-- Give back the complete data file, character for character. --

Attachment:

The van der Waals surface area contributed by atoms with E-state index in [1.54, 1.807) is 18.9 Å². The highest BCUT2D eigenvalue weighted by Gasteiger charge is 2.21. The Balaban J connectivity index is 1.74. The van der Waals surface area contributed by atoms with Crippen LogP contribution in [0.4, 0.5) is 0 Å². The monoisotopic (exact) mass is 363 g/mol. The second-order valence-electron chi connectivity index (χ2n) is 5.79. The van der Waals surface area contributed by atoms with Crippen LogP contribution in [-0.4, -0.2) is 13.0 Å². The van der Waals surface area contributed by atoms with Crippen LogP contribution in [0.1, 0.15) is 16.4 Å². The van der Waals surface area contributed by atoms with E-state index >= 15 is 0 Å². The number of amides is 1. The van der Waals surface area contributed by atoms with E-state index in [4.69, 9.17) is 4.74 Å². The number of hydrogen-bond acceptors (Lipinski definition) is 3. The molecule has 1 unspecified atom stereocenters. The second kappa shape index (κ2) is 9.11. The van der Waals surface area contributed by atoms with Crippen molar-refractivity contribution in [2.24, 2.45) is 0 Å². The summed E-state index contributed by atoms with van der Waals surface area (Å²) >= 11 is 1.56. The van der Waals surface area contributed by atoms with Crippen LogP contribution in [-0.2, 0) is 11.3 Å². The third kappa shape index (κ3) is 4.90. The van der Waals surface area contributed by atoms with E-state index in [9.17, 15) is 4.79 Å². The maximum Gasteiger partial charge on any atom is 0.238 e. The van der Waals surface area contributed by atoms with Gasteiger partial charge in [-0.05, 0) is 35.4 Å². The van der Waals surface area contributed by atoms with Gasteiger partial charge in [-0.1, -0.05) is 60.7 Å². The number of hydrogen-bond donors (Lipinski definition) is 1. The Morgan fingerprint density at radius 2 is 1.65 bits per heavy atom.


The van der Waals surface area contributed by atoms with E-state index in [1.54, 1.807) is 18.9 Å². The highest BCUT2D eigenvalue weighted by Gasteiger charge is 2.21. The Balaban J connectivity index is 1.74. The van der Waals surface area contributed by atoms with Crippen LogP contribution in [0.4, 0.5) is 0 Å². The monoisotopic (exact) mass is 363 g/mol. The second-order valence-electron chi connectivity index (χ2n) is 5.79. The van der Waals surface area contributed by atoms with Crippen LogP contribution in [-0.4, -0.2) is 13.0 Å². The van der Waals surface area contributed by atoms with Crippen LogP contribution in [0.1, 0.15) is 16.4 Å². The van der Waals surface area contributed by atoms with E-state index >= 15 is 0 Å². The number of amides is 1. The van der Waals surface area contributed by atoms with E-state index in [4.69, 9.17) is 4.74 Å². The number of hydrogen-bond acceptors (Lipinski definition) is 3. The molecule has 1 unspecified atom stereocenters. The second kappa shape index (κ2) is 9.11. The van der Waals surface area contributed by atoms with Crippen molar-refractivity contribution in [2.24, 2.45) is 0 Å². The summed E-state index contributed by atoms with van der Waals surface area (Å²) >= 11 is 1.56. The van der Waals surface area contributed by atoms with Crippen LogP contribution in [-0.2, 0) is 11.3 Å². The third kappa shape index (κ3) is 4.90. The van der Waals surface area contributed by atoms with E-state index in [9.17, 15) is 4.79 Å². The maximum Gasteiger partial charge on any atom is 0.238 e. The van der Waals surface area contributed by atoms with Gasteiger partial charge in [-0.05, 0) is 35.4 Å². The van der Waals surface area contributed by atoms with Gasteiger partial charge in [-0.1, -0.05) is 60.7 Å². The number of hydrogen-bond donors (Lipinski definition) is 1. The Morgan fingerprint density at radius 2 is 1.65 bits per heavy atom.